By Rahul Agarwal,
Previously, I have argued that total cost of ownership and time to value are key ingredients for getting a good return on investment (ROI) from your analytical appliance(s). Existing, new and prospective users of such systems feel the same way, as experienced by @DwaineSnow in his numerous interactions with them. He has observed that these users also look for ‘Ease of use’ and ‘Performance’ while choosing their ‘converged’ systems.
Examples of the benefits of PureData System for Analytics, as experienced by the users in the ‘field’
Let us look at the experience of PureData System for Analytics user in the retail sector.
Farrukh Khan sums up the need for analytics (and an analytical appliance) in the retail sector beautifully in this post. He says that “Retail perhaps more than any other industry is seeing a significant shift in its core value proposition. Consumers are constantly using new data sources, new media, and new applications to determine the best place, price and time to shop. The gen X and gen Y shoppers, although seemingly less loyal and more price savvy, are also much more accessible and revealing.”
In this fast new world of retailing, Bon-Ton Stores, which operates 75 department stores in 23 states in the United States, wanted to understand what their empowered customers were thinking when they came to their stores “without having direct contact with them”.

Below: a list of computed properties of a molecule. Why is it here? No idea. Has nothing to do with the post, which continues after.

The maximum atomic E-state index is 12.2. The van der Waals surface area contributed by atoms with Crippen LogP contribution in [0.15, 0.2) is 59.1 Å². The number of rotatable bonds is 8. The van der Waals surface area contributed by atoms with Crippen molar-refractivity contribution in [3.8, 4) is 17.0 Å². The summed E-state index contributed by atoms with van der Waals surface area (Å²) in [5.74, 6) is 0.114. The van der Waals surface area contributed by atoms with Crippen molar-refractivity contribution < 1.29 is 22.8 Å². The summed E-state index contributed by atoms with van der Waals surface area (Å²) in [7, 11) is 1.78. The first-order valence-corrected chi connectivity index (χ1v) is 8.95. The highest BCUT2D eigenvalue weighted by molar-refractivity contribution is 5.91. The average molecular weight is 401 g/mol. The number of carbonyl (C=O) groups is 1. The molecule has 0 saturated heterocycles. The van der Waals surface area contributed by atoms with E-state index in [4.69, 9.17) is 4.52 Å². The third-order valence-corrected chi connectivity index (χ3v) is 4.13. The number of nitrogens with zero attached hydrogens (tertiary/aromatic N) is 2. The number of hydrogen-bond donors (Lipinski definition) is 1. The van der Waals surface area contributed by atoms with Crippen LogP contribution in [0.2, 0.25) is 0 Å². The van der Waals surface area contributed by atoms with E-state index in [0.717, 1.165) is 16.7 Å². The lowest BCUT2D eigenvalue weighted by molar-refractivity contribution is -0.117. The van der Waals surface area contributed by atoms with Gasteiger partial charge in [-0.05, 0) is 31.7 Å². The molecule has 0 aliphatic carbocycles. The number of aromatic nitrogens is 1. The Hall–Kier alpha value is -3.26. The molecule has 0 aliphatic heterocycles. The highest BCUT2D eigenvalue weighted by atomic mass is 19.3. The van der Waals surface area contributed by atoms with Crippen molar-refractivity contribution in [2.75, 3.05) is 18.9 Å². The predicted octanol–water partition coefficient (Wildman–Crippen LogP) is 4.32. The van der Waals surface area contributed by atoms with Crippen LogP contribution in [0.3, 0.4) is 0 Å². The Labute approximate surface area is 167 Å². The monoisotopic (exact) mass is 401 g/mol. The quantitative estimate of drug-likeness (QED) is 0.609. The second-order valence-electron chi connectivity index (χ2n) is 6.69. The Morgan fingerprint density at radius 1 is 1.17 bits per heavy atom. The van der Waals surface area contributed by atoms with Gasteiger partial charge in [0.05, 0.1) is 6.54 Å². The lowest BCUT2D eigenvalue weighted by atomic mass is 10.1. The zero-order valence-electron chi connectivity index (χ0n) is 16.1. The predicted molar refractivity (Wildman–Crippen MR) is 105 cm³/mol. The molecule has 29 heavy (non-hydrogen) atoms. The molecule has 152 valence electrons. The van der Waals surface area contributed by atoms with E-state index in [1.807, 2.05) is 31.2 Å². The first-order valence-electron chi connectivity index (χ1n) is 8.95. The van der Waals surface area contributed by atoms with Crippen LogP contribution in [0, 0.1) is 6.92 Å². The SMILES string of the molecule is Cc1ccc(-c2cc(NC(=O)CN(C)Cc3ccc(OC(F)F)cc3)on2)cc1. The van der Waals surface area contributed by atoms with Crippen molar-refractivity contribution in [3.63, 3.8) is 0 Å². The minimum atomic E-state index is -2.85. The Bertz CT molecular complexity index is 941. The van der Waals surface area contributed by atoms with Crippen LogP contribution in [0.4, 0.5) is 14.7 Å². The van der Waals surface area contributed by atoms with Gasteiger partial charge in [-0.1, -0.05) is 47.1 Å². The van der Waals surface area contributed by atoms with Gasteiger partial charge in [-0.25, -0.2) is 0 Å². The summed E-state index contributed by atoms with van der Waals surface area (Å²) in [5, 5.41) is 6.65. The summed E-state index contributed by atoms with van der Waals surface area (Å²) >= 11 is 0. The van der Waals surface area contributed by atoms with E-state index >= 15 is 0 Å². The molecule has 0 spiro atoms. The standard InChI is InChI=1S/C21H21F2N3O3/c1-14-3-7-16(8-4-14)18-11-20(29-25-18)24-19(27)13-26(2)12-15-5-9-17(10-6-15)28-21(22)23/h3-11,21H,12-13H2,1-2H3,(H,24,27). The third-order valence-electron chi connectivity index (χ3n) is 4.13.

Bon-Ton Stores needed to add real time data from the POS and order management systems to the existing PureData System for Analytics and have the data available to management and the store associates within minutes of the transactions without hindering existing BI workloads. The Bon-Ton Stores will be sharing this story at IBM Insight 2014. To know how they implemented the solution, the technical results and the business value of the solution you can register and join session #IWM-6490.
About Rahul Agarwal
Rahul Agarwal is a member of the worldwide product marketing team at IBM that focuses on data warehouse and database technology. Rahul has held a variety of business management, product marketing, and other roles in other companies including HCL Technologies and HP before joining IBM. Rahul studied at the Indian Institute of Management, Kozhikode and holds a bachelor of engineering (electronics) degree from the University of Pune, India. Rahul’s Twitter handle : @rahulag80